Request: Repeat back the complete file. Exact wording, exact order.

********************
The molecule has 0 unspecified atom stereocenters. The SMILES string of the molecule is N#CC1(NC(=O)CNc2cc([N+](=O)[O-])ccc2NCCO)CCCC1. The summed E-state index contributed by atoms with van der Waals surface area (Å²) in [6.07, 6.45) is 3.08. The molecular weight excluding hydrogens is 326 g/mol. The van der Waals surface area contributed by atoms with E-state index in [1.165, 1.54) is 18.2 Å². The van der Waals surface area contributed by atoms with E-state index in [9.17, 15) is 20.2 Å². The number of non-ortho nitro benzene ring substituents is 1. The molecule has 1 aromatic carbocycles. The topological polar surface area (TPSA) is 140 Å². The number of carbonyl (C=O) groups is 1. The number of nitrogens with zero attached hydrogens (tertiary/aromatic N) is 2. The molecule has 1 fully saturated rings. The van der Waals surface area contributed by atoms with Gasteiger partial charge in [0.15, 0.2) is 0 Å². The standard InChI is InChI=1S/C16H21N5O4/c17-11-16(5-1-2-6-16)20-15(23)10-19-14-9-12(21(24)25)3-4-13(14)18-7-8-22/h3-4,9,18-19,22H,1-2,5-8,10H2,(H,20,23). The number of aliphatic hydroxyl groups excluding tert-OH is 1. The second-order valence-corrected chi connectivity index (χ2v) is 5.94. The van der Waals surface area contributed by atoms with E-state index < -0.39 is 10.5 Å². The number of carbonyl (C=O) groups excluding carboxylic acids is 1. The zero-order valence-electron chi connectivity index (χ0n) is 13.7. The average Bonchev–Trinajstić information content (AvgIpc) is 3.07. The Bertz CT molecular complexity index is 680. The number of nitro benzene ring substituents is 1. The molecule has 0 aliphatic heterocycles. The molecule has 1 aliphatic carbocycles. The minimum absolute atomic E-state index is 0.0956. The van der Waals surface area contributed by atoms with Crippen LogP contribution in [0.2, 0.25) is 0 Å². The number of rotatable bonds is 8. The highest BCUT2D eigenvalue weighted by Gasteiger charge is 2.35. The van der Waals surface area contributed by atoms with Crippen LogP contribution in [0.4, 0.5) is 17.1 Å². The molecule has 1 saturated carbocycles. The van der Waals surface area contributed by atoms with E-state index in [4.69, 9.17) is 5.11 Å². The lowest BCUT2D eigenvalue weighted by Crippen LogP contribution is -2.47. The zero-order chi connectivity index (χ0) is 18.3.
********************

The molecule has 0 unspecified atom stereocenters. The SMILES string of the molecule is N#CC1(NC(=O)CNc2cc([N+](=O)[O-])ccc2NCCO)CCCC1. The summed E-state index contributed by atoms with van der Waals surface area (Å²) in [6.07, 6.45) is 3.08. The molecular weight excluding hydrogens is 326 g/mol. The van der Waals surface area contributed by atoms with E-state index in [1.165, 1.54) is 18.2 Å². The van der Waals surface area contributed by atoms with E-state index in [9.17, 15) is 20.2 Å². The number of non-ortho nitro benzene ring substituents is 1. The molecule has 1 aromatic carbocycles. The topological polar surface area (TPSA) is 140 Å². The number of carbonyl (C=O) groups is 1. The number of nitrogens with zero attached hydrogens (tertiary/aromatic N) is 2. The molecule has 1 fully saturated rings. The van der Waals surface area contributed by atoms with Gasteiger partial charge in [0.15, 0.2) is 0 Å². The standard InChI is InChI=1S/C16H21N5O4/c17-11-16(5-1-2-6-16)20-15(23)10-19-14-9-12(21(24)25)3-4-13(14)18-7-8-22/h3-4,9,18-19,22H,1-2,5-8,10H2,(H,20,23). The number of aliphatic hydroxyl groups excluding tert-OH is 1. The second-order valence-corrected chi connectivity index (χ2v) is 5.94. The van der Waals surface area contributed by atoms with E-state index < -0.39 is 10.5 Å². The number of carbonyl (C=O) groups excluding carboxylic acids is 1. The zero-order valence-electron chi connectivity index (χ0n) is 13.7. The average Bonchev–Trinajstić information content (AvgIpc) is 3.07. The Bertz CT molecular complexity index is 680. The number of nitro benzene ring substituents is 1. The molecule has 0 aliphatic heterocycles. The molecule has 1 aliphatic carbocycles. The minimum absolute atomic E-state index is 0.0956. The van der Waals surface area contributed by atoms with Crippen LogP contribution in [0.2, 0.25) is 0 Å². The number of rotatable bonds is 8. The highest BCUT2D eigenvalue weighted by Gasteiger charge is 2.35. The van der Waals surface area contributed by atoms with Crippen LogP contribution in [0.4, 0.5) is 17.1 Å². The molecule has 1 saturated carbocycles. The van der Waals surface area contributed by atoms with E-state index in [4.69, 9.17) is 5.11 Å². The lowest BCUT2D eigenvalue weighted by Crippen LogP contribution is -2.47. The zero-order chi connectivity index (χ0) is 18.3.